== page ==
On my first day of work, I am giddy. I rock from the balls of my feet to my heels and back countless times, unable to stand still. I have recently graduated and I am entering the work force in my field. I have, as they say, made it. There is a man at the train depot, he is probably twenty years my senior, somewhere in his mid forties. He is dressed in a three piece suit that was exquisitely tailored to his broad frame. He is broad of shoulder, and his chest swells before connecting to a narrow waist and hips. I had the distinct sense that he either had been or still was an athlete. He watched me. I watched him. We watched each other watching each other.
“First day?” he asks me, finally. A sparkle to his eye that tells me he’s barely containing a laugh.
“Yes.” I bristle. What right does this man, this perfect stranger, have to laugh at me?
“I was you once,” he says. “So eager and full of inspiration. Ready to take over the world.”
“And you aren’t now?”
“Well, I suppose I am still ready to take over the world. But I am not quite so eager to do it now. World domination takes time, you know.”
And then the train arrives. He steps into one door, and I into another.
And so it goes each morning, five days a week, for the next twenty-five years.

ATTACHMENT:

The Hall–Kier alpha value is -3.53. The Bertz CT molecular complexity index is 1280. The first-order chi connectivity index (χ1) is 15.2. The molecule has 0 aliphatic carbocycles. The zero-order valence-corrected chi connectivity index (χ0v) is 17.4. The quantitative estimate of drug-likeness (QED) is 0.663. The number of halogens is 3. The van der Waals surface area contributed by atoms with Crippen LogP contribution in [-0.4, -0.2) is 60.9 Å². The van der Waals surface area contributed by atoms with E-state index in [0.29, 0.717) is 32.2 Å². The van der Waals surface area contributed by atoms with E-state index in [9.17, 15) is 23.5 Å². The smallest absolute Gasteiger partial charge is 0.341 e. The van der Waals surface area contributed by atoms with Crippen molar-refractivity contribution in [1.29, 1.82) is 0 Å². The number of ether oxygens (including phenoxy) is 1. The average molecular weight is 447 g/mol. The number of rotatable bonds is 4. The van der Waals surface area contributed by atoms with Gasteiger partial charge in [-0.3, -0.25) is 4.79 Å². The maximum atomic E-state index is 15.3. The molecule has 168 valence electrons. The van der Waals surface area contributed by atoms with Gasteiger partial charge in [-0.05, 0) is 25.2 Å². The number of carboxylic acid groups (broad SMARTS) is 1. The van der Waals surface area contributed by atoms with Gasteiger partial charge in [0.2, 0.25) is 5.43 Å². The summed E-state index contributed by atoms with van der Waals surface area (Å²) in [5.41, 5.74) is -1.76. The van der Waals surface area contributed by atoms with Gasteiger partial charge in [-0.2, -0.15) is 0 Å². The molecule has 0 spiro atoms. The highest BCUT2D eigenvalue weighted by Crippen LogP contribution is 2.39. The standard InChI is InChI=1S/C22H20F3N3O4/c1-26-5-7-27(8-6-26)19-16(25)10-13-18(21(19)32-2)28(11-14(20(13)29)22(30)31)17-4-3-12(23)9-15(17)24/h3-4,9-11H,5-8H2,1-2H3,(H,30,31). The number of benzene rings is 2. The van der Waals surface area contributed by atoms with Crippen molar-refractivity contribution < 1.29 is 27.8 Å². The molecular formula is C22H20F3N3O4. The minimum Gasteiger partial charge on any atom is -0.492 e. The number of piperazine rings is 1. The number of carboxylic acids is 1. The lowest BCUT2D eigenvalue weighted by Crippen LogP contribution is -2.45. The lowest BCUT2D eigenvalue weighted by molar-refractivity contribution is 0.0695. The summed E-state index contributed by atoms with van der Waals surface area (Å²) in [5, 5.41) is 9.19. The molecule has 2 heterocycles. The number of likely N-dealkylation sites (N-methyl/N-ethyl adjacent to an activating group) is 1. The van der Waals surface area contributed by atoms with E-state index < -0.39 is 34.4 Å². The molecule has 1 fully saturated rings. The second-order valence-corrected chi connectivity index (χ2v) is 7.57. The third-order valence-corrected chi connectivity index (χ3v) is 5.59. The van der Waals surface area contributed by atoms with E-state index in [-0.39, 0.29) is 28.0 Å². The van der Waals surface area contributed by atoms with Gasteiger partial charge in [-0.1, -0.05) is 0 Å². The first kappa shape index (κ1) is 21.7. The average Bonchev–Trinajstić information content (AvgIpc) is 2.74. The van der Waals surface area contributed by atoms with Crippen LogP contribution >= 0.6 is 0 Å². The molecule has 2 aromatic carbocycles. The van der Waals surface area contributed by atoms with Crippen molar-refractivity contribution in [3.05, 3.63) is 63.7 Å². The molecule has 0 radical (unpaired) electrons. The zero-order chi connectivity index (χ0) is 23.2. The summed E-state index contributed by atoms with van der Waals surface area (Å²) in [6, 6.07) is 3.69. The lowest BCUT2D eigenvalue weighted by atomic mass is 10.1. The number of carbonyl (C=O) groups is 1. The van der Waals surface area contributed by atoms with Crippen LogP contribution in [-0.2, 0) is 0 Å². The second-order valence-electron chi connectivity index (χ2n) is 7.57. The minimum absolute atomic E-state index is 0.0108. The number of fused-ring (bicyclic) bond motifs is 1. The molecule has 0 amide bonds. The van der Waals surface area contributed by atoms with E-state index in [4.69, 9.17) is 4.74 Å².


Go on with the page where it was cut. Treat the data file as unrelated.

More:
He will ask me, eyes twinkling, if I have conquered the world. I will tell him “not yet”, and ask him the same. He will shake his head, chuckle, and tell me that I will be the first to know if he does. I watch his hair go grey at the temples, lending him a distinguished air that I am sure will help him in his lofty endeavor of world domination. Then I watch as that grey multiplies, until there is more salt in his pepper. He softens around the middle, and loses a little of his imposing stature. But now he is wizened, someone who has lived a good and prosperous life. This, I think, will make him more trustworthy. And certainly, any day now, someone will simply hand him the keys to the world.
It is December and bitterly cold. I yank the lapels of my wool coat higher, in a sorry attempt to protect my ears from the harsh wind. I stand in this cold environment, waiting for this man with whom I have formed the strangest bond. But the train arrives, and he is not here. I step onto the train and stand, holding a rubber strap, staring at the platform, willing the man to come hustling forward with a tremendous story about why he is late. But the train door slides closed with a startling finality.
I look around me, at the many faces ruddy with the cold. People buried in their book, or tuning out the world with their headphones shoved into their ears. And I think to myself that my friend, my train station companion of the past twenty-five years, must not have achieved his goal of world domination. Because he is not here, and no one else seems to even notice. The world is moving forward, just in the same way it has every morning. Except it’s not the same. Not for me. This is a world I cannot conquer. I stand on this train, staring unseeing out the window as the landscape passes me by and silently weep.